In business, executives need to focus on the interpersonal influencing process.

“Navigational Listening.” This is the style of listening that makes us better executives. It accepts that listening is not an end in itself but a part of a chain of processes that ends in a decision, strategy or change in behavior or viewpoint.

When driving to someplace new, we often stop at a gas station for a map to navigate in unfamiliar territory. We need the map to drive efficiently and with less chance of an accident. If we get lost, we need only refer back to the map to find our way. Listening can be approached the same way.

Why we’re listening determines the type of information we listen for. Salespeople listen for customer concerns. Lawyers listen for their opponent’s faulty logic. Psychiatrists listen for unconscious motivations. Training has taught all of them not to listen at face value, and to use the time lag between their hearing and subsequent speaking to properly evaluate what is being said. At the same time, they don’t dismiss their emotional response to the speaker, their “feel” for the situation, or their hunch of what might happen next.

A framework telling them how to influence a person’s thinking from Point A to Point B also guides these professionals.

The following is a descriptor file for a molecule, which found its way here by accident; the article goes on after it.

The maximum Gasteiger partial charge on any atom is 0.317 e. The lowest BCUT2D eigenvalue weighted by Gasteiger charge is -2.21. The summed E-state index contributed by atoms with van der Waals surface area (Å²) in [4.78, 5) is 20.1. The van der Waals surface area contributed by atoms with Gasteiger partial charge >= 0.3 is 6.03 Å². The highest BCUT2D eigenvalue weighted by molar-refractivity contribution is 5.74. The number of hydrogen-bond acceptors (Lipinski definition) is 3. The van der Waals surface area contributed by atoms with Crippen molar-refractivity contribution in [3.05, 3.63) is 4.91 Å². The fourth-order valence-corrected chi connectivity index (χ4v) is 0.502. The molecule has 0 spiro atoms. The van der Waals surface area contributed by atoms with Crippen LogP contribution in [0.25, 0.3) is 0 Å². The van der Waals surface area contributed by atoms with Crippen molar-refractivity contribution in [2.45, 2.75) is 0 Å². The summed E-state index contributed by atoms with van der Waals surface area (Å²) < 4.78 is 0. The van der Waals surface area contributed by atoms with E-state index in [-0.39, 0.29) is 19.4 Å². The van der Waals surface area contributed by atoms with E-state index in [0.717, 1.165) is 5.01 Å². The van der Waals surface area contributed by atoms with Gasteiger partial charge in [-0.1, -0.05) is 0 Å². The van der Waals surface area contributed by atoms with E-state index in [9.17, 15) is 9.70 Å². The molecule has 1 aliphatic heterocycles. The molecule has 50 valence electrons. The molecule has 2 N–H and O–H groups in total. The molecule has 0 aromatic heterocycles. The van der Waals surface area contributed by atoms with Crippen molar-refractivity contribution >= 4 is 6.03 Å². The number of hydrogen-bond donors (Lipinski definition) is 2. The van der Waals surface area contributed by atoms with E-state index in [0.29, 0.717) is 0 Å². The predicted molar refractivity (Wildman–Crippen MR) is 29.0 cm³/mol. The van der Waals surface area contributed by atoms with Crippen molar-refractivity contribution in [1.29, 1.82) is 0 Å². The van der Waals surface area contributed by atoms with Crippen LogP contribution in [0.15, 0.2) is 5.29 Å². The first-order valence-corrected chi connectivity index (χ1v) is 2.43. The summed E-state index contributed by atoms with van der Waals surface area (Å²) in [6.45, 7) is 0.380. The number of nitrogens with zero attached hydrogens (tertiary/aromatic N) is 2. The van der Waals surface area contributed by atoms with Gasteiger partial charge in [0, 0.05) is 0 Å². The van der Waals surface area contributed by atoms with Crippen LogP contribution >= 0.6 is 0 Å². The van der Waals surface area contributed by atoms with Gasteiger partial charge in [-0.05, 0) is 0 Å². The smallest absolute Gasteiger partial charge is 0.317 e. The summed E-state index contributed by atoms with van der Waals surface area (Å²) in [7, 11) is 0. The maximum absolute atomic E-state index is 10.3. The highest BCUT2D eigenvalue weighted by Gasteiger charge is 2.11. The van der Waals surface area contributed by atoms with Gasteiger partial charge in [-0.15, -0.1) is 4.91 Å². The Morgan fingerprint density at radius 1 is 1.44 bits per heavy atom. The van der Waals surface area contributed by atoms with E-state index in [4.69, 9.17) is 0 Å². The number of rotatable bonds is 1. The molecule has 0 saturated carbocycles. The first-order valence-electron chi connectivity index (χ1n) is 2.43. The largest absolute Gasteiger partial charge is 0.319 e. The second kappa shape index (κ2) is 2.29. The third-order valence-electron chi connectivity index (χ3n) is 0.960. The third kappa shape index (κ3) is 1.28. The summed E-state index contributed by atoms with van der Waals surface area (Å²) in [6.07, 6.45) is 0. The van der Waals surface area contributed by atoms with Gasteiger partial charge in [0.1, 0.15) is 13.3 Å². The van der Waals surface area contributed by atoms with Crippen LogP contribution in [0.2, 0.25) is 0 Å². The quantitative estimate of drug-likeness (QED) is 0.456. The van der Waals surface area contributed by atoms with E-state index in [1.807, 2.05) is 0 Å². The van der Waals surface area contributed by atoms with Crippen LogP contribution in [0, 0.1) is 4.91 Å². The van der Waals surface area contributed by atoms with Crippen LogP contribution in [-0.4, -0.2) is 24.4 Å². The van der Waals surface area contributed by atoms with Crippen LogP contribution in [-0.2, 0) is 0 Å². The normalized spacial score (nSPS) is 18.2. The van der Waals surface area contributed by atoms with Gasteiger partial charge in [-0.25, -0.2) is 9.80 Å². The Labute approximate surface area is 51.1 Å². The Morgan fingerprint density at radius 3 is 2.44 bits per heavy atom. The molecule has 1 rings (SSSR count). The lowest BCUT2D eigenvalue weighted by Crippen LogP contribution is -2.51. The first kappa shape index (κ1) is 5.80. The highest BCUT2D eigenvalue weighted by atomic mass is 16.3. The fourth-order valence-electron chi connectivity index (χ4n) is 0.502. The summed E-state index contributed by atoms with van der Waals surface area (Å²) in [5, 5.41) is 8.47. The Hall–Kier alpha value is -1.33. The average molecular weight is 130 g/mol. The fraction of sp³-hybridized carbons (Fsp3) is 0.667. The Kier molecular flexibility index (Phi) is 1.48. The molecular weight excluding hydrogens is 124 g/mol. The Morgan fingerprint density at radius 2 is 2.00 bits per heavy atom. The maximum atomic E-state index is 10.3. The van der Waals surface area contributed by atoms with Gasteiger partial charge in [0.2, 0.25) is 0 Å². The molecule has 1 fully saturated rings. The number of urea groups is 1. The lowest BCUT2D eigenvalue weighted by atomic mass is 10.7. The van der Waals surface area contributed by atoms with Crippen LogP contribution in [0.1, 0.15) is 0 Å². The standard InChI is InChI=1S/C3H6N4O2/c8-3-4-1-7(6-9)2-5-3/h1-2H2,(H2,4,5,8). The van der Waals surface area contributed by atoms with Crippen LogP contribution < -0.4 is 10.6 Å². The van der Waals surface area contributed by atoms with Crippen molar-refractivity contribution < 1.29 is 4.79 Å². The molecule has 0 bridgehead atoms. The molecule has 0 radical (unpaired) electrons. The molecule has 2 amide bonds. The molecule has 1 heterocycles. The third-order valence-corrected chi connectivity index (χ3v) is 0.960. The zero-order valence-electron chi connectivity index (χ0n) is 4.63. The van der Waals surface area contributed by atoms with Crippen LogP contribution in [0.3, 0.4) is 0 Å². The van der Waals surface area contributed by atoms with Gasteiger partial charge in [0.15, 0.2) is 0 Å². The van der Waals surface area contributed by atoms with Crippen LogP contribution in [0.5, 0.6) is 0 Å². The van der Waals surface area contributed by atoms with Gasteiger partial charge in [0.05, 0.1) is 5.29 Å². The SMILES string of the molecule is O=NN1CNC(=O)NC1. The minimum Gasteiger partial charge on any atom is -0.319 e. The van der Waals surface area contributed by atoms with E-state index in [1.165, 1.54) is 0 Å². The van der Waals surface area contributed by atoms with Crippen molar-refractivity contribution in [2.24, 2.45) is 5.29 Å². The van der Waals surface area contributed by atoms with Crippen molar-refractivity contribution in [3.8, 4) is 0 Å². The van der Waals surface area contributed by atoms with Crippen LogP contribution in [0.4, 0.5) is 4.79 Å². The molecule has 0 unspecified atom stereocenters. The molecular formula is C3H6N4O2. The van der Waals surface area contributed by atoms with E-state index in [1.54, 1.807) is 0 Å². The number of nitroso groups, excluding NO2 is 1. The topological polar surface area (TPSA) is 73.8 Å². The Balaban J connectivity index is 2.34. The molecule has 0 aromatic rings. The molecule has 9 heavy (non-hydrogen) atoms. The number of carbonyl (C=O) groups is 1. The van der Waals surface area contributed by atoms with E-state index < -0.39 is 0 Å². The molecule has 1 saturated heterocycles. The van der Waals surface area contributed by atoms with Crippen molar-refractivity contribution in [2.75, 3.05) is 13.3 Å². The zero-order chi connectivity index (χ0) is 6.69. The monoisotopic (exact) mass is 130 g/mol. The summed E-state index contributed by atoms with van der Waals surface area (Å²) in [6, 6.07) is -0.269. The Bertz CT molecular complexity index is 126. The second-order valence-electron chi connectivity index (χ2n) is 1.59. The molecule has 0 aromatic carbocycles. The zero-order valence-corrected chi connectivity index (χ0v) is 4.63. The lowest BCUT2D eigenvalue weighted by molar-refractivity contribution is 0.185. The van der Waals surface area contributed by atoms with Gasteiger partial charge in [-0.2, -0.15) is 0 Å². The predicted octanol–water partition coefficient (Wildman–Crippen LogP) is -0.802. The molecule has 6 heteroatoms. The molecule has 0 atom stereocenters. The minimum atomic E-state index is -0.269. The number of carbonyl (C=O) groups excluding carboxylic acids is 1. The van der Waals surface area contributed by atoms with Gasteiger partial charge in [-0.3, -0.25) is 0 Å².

In sales, the marketing rep wants to influence a customer from a point of no interest to a commitment to buy. The lawyer tries to influence the jury to his or her point of view. The psychiatrist works to influence the patient toward new insights about personal behavior, motivations or a view of the world.

In business, executives need to focus on the interpersonal influencing process. Who is being influenced to move him from Point A to Point B and why? Where is this conversation going? To what ideas, beliefs and behaviors is this person most committed in his life? Which of these ideas, beliefs, attitudes and behaviors need to be influenced for the person to be more effective on the job?

What do I know about this individual that will help me better understand her and what is being said? Are her problems or concerns such that we can effect real changes, or are they out of reach in the business context?

The executive examines the way he or she answers the employee to see how these answers affect the listening process. Will the employee listen better if the answers are short and sweet, or will listening improve with more background information? What kind of information will be helpful? What kind of questions will open thinking and facilitate connections that lead to greater insights and wisdom along the way?

In practicing navigational listening, the executive listens carefully to the employee’s answers—to phrasing, context and words used to get clues to the real meanings behind their words. Navigational listening expands the ability for both the manager and the employee to emerge smarter, more connected and more conversationally intelligent by opening up new insights that go beyond the obvious—insights that reveal true wisdom.